And that cost is one of the reasons Robert Edward Auctions was the only venue to sign on with MEARS in 2008 to use its third-party authenticating services.

As compared to other third-party authenticators, MEARS’ fee structure is much higher. For instance, to have MEARS authenticate a 1987 Ozzie Smith jersey, it would cost the auction house $250 in fees. That’s quite a bit more than any other third-party authenticator charges an auction house to authenticate an item.

According to Allen, price isn’t the only reason why Robert Edward was the lone company to sign with the Milwaukee-based authentication company.

“We basically didn’t feel comfortable with the contract that they wanted auction houses to sign,” said Allen, who for 2008 has started his own team of niche authenticators to analyze the company’s items. “I like MEARS. I think they do a good job, but they wanted access to private bidding records and they wanted to make them available for spot audits. Talking to my attorneys, it was something that wasn’t information my contract allows me to do, nor was it very typical to make that information available.

“The other thing I didn’t like about their contract is that I thought it was overreaching,” added Allen. “In other words, their contract talked about areas outside of their authentication areas. For instance, it talked about what was appropriate to do with baseball cards. I didn’t disagree with what they said was right or wrong, but I thought it was overreaching for them to step into areas that they don’t deal in. That’s like a card-grading company saying, ‘Here’s what we think is appropriate when it comes to alteration on a jersey if you’re going to sell it.’ ”

Also, Allen noted that Kinunen and one of his colleagues, Dave Bushing, also buys and sells memorabilia.

“Another concern is they’re dealers,” said Allen. “Do I want them to see who the underbidder was on a Johnny Bench bat so they can go and sell him that? I’m friends with the guys at MEARS, and I don’t think they would do that, but . . .”

One of the main duties of an auction house is to please their consignors. Lifson noted that by using MEARS, sometimes his consignors are not thrilled with its findings on their items, even if it was for the right reasons.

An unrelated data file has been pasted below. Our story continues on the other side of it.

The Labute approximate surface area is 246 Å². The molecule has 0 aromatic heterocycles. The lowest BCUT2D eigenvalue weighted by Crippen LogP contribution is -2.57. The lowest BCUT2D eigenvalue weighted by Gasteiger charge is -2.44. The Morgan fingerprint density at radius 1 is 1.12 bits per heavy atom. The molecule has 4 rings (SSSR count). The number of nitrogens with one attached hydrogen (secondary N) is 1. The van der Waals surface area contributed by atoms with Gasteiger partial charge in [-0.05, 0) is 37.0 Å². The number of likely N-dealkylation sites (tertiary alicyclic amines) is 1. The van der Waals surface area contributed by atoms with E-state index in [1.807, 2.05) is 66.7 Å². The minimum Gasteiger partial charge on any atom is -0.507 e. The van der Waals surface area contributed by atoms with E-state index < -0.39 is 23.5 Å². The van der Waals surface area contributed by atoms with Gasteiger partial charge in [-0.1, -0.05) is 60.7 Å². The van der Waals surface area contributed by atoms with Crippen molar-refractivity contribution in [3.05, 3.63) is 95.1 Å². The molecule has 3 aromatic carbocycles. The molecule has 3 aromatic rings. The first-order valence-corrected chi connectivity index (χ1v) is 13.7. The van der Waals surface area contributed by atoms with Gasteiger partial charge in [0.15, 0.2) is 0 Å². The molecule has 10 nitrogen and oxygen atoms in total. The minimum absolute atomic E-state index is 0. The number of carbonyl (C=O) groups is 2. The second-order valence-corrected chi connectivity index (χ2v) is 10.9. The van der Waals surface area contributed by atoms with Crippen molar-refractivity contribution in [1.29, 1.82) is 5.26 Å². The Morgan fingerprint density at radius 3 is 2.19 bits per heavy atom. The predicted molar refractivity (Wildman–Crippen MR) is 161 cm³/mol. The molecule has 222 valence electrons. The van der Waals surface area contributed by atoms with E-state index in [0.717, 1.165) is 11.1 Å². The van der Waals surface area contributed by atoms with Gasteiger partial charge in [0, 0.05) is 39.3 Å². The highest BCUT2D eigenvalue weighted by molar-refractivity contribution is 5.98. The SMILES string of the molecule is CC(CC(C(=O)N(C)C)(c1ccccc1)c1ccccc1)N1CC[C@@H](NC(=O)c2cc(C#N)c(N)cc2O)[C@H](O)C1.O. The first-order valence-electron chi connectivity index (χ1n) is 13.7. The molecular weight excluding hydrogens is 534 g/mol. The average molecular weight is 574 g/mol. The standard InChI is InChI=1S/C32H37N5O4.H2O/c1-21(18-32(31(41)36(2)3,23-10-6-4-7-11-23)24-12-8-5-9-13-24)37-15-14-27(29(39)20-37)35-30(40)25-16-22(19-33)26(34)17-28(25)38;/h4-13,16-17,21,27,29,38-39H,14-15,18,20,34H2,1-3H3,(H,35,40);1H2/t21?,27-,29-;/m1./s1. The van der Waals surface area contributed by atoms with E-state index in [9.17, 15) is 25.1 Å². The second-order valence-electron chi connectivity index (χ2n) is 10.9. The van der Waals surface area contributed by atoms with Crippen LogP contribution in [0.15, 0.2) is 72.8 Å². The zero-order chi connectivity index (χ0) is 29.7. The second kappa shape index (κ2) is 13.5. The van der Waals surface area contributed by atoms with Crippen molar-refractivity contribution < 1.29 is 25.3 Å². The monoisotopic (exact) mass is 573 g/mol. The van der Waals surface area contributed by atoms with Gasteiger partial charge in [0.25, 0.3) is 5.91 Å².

“Now, we have a lot of disappointed consignors,” said Lifson. “A lot of people think they have something and it turns out to be something different. Jerseys, bats and every kind of equipment imaginable – they’ve bought it as being what they thought it was supposed to be, but when MEARS processes it, they wind up being very disappointed. So, I will say that it’s a double-edged sword, and we do alienate a lot of our consignors.

“But, despite that, the material that we are able to auction naturally does better and is better received by the buyers. We’re offering the buyers the protection that they deserve.”

Schmidt said Hunt Auctions approaches the authentication question in a different way than the previously mentioned auction houses.

“There are times when Hunt offers third-party letters and there are times when we offer Hunt in-house letters,” said Schmidt. “Dave (Hunt) ultimately determines whether additional authentication services are needed and it typically comes down to whether or not the value added to the lot is greater than the additional authentication cost. That said, the consignor can influence how an item is positioned.  For example, we have an extremely rare bat in our upcoming FanFest auction this July and, per the consignor’s request, it’s going to come with a letter from both PSA/DNA and MEARS.

“Ultimately, there are different instances for each item offered. Some items, the cost to have it looked at by a third-party authenticator, the value of the item doesn’t merit the cost to have it authenticated. But basically, the knowledge of the authenticators is largely the same as what we have in-house, and that’s ultimately what makes it OK to pick and choose situation by situation what we do with each item.”

 Whether an auction house uses an in-house authentication method, MEARS or a different third-party authenticator, I think it’s important to note that each company I spoke with said if there was somehow a mistake on an item that was billed authentic, and it turned out to be not real, they would offer a refund to the winning bidder.

If you think about it, that policy resonates with Mastro’s original theory of “getting it right.”

Check out Chris Nerat’s blog, Gavel Chat at: gavelchat.sportscollectorsdigest.com. Readers may reach him at Chris.Nerat@fwpubs.com or (800) 726-9966, ext. 13452.